Martog, in your case, ignorance is bliss – cast dispersions as you may; you only have yourself to blame for your own shortcomings...

      May 10, 2012 at 7:44 am |
    • Dan

      Martog: It is legal to marry your first cousin in most of the 50 states, as long as they are not a double first cousins It's not just North Carolina. The gay crowd has just picked up on this new meme because it's easier than thinking for themselves.

      May 10, 2012 at 7:47 am |
    • Greg C.

      Martog wouldn't know that because he doesn't know history nor does he understand his own ancestral roots. Anyone that goes back and trace their roots will soon learn that marrying cousins was quite common. Since most of America's white population came by way of Virginia and NC and followed rivers and trade routes throughout the North and South, I suspect ole Martog has some explainin' to do over his ancestors marrying each other's cousin...again, classic case of thinking with half a brain.

      May 10, 2012 at 7:55 am |
    • Martog

      None of you have said anything that refutes(with or without facts) anything in Mikes original post. I guess we are witnessing YOUR shortcomings. Also, history has shown that marrying cousins causes numerous Genetic failures. Have you NOT learned from history? That's why it's illegal in most states(except of course the inbred south).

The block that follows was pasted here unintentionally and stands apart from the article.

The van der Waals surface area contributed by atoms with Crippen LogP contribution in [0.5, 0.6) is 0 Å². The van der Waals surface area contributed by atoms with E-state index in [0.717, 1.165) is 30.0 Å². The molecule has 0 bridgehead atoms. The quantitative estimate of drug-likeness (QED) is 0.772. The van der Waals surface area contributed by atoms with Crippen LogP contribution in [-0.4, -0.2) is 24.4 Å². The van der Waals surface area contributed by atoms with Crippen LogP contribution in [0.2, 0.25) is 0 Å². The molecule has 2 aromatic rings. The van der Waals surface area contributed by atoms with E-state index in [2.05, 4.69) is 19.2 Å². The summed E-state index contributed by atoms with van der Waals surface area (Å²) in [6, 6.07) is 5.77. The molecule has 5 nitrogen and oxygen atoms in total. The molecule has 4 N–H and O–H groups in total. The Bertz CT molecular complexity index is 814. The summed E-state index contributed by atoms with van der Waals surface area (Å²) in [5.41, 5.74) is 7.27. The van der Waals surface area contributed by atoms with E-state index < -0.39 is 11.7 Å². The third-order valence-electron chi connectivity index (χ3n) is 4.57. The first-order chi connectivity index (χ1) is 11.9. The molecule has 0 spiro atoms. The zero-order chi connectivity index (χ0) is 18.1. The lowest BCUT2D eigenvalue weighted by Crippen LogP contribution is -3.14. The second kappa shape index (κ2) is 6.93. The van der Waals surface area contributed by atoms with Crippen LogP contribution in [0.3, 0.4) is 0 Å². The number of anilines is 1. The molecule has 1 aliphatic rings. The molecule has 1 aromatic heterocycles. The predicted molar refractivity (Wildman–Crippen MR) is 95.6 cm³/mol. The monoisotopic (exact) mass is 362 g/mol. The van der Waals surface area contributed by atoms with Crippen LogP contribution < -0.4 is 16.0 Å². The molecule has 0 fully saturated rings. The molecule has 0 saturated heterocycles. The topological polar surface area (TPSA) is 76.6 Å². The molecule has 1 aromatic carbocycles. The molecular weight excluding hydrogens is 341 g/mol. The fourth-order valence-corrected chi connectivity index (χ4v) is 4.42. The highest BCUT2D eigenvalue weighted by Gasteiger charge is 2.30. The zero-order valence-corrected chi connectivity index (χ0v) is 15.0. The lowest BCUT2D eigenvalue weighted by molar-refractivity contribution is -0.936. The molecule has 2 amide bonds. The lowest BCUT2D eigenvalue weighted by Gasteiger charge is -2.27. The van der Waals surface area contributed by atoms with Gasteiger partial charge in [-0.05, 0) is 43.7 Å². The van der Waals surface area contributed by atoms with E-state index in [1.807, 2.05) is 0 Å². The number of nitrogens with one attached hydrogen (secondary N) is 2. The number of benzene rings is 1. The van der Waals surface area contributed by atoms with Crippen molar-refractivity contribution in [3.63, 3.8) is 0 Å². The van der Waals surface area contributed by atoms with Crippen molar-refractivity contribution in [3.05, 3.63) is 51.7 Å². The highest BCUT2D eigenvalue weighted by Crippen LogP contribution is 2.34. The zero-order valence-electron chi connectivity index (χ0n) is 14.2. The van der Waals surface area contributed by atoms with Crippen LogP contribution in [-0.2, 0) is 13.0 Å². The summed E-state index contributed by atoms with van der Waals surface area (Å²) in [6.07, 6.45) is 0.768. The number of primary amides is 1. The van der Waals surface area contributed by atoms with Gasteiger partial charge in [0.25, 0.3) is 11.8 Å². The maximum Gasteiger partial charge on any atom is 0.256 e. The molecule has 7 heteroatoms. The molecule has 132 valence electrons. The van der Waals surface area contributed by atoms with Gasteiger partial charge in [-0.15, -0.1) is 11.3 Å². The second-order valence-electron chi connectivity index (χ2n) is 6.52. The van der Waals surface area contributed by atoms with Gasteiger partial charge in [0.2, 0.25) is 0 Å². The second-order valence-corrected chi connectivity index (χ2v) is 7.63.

May 10, 2012 at 10:04 am |
  14. Mickey

    For those of you who haven't yet realized that the USA also went through the throes of getting rid of most 'native Americans' and relished slavery and paid no heed to women voting or working outside of the home.

    It took a lot to get rid of slavery – and for women to win the right to vote – and, well, the American Indian is just hanging on and not well, and women had to go to work in order to support their children when husbands were off fighting wars on different continents.

    Hail to the Chief!! An honorable human being.

    Let's vote in Romney so multiple marriages can be reinstated, just as they were in the bible!!!

    Meanwhile – I will once again vote for President Obama 'cause he's shown himself thus far to be honorable, in spite of the garbage around him.

    May 10, 2012 at 6:44 am |
    • scott

      MIckey, Obama likes simpeton's like you that believe anything that is said. Sad but you are part of the ignorant majority

      May 10, 2012 at 6:52 am |
  15. Don

    Clearly more of a political action than one of conscience or sober thought or evolving.Bidens pronouncement, in my opinion was planned with POTUS as many political positions are.